Would you believe it if someone told you he could cook a turkey with AA batteries? Well, somebody did it. Most of us would be interested in the basics of how it was done, but the engineering would bore us to tears. Why? We just want batteries that work. We don’t care how they work.
Such is the nature of the human brain. There are lots of things we do not care about just so long as they work as advertised. Everything from our cars to our computers could be powered by little green men from Mars for all we cared.
Cooking with Alkaline Batteries
According to the Hackaday website, engineer and inventor Stephen Farnsworth cooked a full turkey in 2019 utilizing 880 AA batteries installed in a custom-built carrier. The batteries were connected to a 300W slow cooker complete with turkey. It took six hours, but it worked.
Making it work required a ton of engineering. It also required a lot of math. Farnsworth had to calculate everything from battery performance to cooking efficiency to the actual temperature required to cook a turkey all the way through. He also had to monitor his battery pack throughout the cooking process.
That kind of power output over six hours was susceptible to generating excess heat. Indeed, that did happen a few hours into the experiment. Farnsworth had to come up with a means of supplemental cooling to keep his project on track. But he succeeded. Moreover, testing revealed his batteries still had a few hours left in them once the turkey was fully cooked.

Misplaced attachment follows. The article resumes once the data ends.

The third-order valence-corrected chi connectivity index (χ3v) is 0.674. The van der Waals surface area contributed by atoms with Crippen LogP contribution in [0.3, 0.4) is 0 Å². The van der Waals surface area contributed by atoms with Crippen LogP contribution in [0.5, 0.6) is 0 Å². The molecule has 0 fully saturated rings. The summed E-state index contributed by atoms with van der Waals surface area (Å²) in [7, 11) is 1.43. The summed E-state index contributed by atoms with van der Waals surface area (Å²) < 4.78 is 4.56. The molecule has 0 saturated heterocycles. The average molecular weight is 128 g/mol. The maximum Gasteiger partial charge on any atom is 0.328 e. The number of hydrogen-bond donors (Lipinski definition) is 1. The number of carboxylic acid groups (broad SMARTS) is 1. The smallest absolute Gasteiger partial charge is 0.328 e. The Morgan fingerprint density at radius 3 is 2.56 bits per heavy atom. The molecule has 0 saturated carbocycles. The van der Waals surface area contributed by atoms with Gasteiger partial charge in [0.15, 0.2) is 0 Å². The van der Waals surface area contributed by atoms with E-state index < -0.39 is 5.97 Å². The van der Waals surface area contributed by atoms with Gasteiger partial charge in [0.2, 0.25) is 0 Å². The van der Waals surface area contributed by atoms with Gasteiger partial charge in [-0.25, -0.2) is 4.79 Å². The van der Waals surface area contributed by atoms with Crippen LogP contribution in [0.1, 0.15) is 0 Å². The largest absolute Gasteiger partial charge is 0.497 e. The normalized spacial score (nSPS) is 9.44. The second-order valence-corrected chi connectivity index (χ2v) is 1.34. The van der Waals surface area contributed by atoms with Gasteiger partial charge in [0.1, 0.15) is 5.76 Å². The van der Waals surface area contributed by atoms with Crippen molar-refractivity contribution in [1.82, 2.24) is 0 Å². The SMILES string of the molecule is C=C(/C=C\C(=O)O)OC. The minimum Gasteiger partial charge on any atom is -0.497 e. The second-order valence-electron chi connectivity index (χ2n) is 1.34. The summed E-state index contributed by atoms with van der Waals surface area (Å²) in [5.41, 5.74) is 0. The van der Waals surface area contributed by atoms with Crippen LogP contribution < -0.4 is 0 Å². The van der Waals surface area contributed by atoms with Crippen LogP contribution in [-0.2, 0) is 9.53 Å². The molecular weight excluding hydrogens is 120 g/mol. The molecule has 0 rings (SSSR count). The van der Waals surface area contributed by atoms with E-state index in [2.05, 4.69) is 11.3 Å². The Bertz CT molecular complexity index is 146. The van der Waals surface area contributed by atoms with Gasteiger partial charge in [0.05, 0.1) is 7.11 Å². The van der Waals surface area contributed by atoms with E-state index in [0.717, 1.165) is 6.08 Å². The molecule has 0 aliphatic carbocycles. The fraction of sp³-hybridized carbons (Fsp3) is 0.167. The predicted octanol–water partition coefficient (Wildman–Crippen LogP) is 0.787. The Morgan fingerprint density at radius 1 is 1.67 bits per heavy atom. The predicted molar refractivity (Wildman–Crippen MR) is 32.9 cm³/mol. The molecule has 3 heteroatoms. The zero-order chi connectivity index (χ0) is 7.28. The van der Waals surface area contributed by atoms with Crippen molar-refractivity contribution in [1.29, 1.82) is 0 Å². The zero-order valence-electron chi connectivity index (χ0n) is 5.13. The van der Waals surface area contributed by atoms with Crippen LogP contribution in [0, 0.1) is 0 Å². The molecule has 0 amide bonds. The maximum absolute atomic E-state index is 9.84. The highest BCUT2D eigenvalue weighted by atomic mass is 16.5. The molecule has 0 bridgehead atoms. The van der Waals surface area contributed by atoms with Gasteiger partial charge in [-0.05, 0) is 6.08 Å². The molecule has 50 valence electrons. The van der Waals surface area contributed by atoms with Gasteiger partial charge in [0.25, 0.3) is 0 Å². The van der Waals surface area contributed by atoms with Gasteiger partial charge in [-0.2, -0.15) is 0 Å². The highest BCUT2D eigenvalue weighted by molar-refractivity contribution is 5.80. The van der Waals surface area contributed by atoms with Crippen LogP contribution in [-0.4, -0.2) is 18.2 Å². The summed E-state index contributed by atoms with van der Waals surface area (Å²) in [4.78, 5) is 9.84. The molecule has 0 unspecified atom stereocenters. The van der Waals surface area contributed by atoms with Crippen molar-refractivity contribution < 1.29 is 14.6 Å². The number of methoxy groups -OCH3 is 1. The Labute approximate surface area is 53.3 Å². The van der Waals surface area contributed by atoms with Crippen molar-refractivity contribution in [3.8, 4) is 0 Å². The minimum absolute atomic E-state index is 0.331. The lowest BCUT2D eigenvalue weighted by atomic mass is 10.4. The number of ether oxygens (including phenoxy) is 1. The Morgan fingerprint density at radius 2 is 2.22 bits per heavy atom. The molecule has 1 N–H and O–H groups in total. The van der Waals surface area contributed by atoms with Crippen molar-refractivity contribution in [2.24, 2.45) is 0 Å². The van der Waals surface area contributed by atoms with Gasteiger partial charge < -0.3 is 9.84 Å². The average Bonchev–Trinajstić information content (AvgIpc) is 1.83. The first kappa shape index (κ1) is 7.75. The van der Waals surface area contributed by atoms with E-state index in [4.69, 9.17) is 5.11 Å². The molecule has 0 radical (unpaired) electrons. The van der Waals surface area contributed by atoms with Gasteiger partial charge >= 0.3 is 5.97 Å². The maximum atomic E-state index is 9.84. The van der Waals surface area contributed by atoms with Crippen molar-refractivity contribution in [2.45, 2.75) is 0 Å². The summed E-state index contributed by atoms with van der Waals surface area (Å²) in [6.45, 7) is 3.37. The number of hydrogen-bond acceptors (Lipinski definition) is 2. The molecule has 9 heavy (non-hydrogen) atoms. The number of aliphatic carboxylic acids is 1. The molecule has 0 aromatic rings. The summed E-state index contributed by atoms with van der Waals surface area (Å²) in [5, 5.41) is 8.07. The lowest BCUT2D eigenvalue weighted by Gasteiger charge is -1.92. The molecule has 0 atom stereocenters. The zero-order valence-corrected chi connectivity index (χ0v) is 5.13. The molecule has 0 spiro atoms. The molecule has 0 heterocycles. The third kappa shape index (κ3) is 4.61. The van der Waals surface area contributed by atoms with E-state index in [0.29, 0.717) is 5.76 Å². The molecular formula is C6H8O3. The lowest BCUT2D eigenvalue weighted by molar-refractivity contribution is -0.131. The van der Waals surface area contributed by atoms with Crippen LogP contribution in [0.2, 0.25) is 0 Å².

Daily Battery Use
None of us are likely to have to cook a whole turkey on battery power. However, our daily battery use is quite extensive. We power everything from portable music players to cameras with consumer batteries. We utilize a number of form factors ranging from A to AAA and 9V. The one thing common to all our batteries is this: we just want them to work.
Disposable alkaline batteries generally work right out of the box. In fact, you can take one off the shelf years after its manufacture date and it will probably still work. The problem with alkaline batteries is that they die suddenly. And when they do, then go in the trash.
Rechargeable lithium-ion batteries are different. They rival alkaline batteries in both performance and discharge rate. Their main advantage is their reusable nature. A Pale Blue Earth USB smart battery can be charged a thousand times or more. That’s pretty impressive.
One Set on the Charger
Another advantage of lithium-ion is its ability to help you avoid getting caught without battery power. Let’s say you bought two sets of batteries for one of the devices you use most often. While one set is being used, the other set is being charged. Stay up on your charging and you will never have to worry about not having battery power.
By contrast, alkaline batteries make it too easy to find yourself without. Put that last set in your device and you are living on borrowed time. You can promise yourself to stop by the store and pick up more batteries later in the day, but you’re likely to forget. Forget too many days in a row and you could find yourself without battery power.
In the end, how Stephen Farnsworth managed to cook a full turkey with AA batteries doesn’t much matter. No doubt his feat was impressive. Yet what we want most is batteries that work. We want them to work whether we are cooking a turkey or powering a flashlight.